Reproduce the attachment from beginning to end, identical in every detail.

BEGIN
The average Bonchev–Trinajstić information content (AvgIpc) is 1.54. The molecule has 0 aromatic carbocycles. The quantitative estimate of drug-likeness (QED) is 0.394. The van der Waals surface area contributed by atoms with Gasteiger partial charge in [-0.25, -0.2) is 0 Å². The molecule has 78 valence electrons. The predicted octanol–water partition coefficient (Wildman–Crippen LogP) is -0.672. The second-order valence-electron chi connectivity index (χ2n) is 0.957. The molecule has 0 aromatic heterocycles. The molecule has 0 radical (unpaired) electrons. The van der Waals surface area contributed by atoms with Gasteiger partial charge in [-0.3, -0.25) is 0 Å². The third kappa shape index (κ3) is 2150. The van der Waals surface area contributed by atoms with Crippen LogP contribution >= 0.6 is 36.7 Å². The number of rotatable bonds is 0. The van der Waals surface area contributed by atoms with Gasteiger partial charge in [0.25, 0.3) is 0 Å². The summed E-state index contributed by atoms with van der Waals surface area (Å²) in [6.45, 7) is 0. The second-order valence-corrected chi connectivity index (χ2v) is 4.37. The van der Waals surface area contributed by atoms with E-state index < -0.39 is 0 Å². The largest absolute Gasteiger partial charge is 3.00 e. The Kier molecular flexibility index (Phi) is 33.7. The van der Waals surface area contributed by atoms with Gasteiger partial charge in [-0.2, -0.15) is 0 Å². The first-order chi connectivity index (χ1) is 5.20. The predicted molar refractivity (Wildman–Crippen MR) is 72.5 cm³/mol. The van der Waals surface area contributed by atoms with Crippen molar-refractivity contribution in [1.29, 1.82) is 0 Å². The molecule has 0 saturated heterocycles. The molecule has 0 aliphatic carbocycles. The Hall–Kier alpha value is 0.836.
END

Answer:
The average Bonchev–Trinajstić information content (AvgIpc) is 1.54. The molecule has 0 aromatic carbocycles. The quantitative estimate of drug-likeness (QED) is 0.394. The van der Waals surface area contributed by atoms with Gasteiger partial charge in [-0.25, -0.2) is 0 Å². The molecule has 78 valence electrons. The predicted octanol–water partition coefficient (Wildman–Crippen LogP) is -0.672. The second-order valence-electron chi connectivity index (χ2n) is 0.957. The molecule has 0 aromatic heterocycles. The molecule has 0 radical (unpaired) electrons. The van der Waals surface area contributed by atoms with Gasteiger partial charge in [-0.3, -0.25) is 0 Å². The third kappa shape index (κ3) is 2150. The van der Waals surface area contributed by atoms with Crippen LogP contribution >= 0.6 is 36.7 Å². The number of rotatable bonds is 0. The van der Waals surface area contributed by atoms with Gasteiger partial charge in [0.25, 0.3) is 0 Å². The summed E-state index contributed by atoms with van der Waals surface area (Å²) in [6.45, 7) is 0. The second-order valence-corrected chi connectivity index (χ2v) is 4.37. The van der Waals surface area contributed by atoms with E-state index < -0.39 is 0 Å². The largest absolute Gasteiger partial charge is 3.00 e. The Kier molecular flexibility index (Phi) is 33.7. The van der Waals surface area contributed by atoms with Gasteiger partial charge in [-0.2, -0.15) is 0 Å². The first-order chi connectivity index (χ1) is 5.20. The predicted molar refractivity (Wildman–Crippen MR) is 72.5 cm³/mol. The van der Waals surface area contributed by atoms with Crippen molar-refractivity contribution in [1.29, 1.82) is 0 Å². The molecule has 0 saturated heterocycles. The molecule has 0 aliphatic carbocycles. The Hall–Kier alpha value is 0.836.